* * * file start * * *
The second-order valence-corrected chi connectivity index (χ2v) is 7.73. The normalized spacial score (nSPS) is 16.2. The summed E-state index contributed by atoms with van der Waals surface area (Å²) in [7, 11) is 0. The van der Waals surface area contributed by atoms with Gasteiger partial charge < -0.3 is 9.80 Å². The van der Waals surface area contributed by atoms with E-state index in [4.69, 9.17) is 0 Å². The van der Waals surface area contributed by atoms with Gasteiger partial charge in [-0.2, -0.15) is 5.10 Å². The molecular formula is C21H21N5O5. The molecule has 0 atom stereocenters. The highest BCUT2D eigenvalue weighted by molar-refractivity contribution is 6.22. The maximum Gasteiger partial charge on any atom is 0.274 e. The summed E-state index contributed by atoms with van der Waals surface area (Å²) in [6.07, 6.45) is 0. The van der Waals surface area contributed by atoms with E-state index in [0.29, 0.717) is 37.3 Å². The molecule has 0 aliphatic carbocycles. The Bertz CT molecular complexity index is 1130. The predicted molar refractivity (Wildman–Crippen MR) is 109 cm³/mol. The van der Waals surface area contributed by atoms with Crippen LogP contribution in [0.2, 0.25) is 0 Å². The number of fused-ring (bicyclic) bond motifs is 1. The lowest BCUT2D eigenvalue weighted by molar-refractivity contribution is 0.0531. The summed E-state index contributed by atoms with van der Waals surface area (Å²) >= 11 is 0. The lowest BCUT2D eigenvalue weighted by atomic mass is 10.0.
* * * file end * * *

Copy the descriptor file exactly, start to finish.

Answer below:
The second-order valence-corrected chi connectivity index (χ2v) is 7.73. The normalized spacial score (nSPS) is 16.2. The summed E-state index contributed by atoms with van der Waals surface area (Å²) in [7, 11) is 0. The van der Waals surface area contributed by atoms with Gasteiger partial charge < -0.3 is 9.80 Å². The van der Waals surface area contributed by atoms with E-state index in [4.69, 9.17) is 0 Å². The van der Waals surface area contributed by atoms with Gasteiger partial charge in [-0.2, -0.15) is 5.10 Å². The molecular formula is C21H21N5O5. The molecule has 0 atom stereocenters. The highest BCUT2D eigenvalue weighted by molar-refractivity contribution is 6.22. The maximum Gasteiger partial charge on any atom is 0.274 e. The summed E-state index contributed by atoms with van der Waals surface area (Å²) in [6.07, 6.45) is 0. The van der Waals surface area contributed by atoms with E-state index in [0.29, 0.717) is 37.3 Å². The molecule has 0 aliphatic carbocycles. The Bertz CT molecular complexity index is 1130. The predicted molar refractivity (Wildman–Crippen MR) is 109 cm³/mol. The van der Waals surface area contributed by atoms with Crippen LogP contribution in [0.2, 0.25) is 0 Å². The number of fused-ring (bicyclic) bond motifs is 1. The lowest BCUT2D eigenvalue weighted by molar-refractivity contribution is 0.0531. The summed E-state index contributed by atoms with van der Waals surface area (Å²) >= 11 is 0. The lowest BCUT2D eigenvalue weighted by atomic mass is 10.0.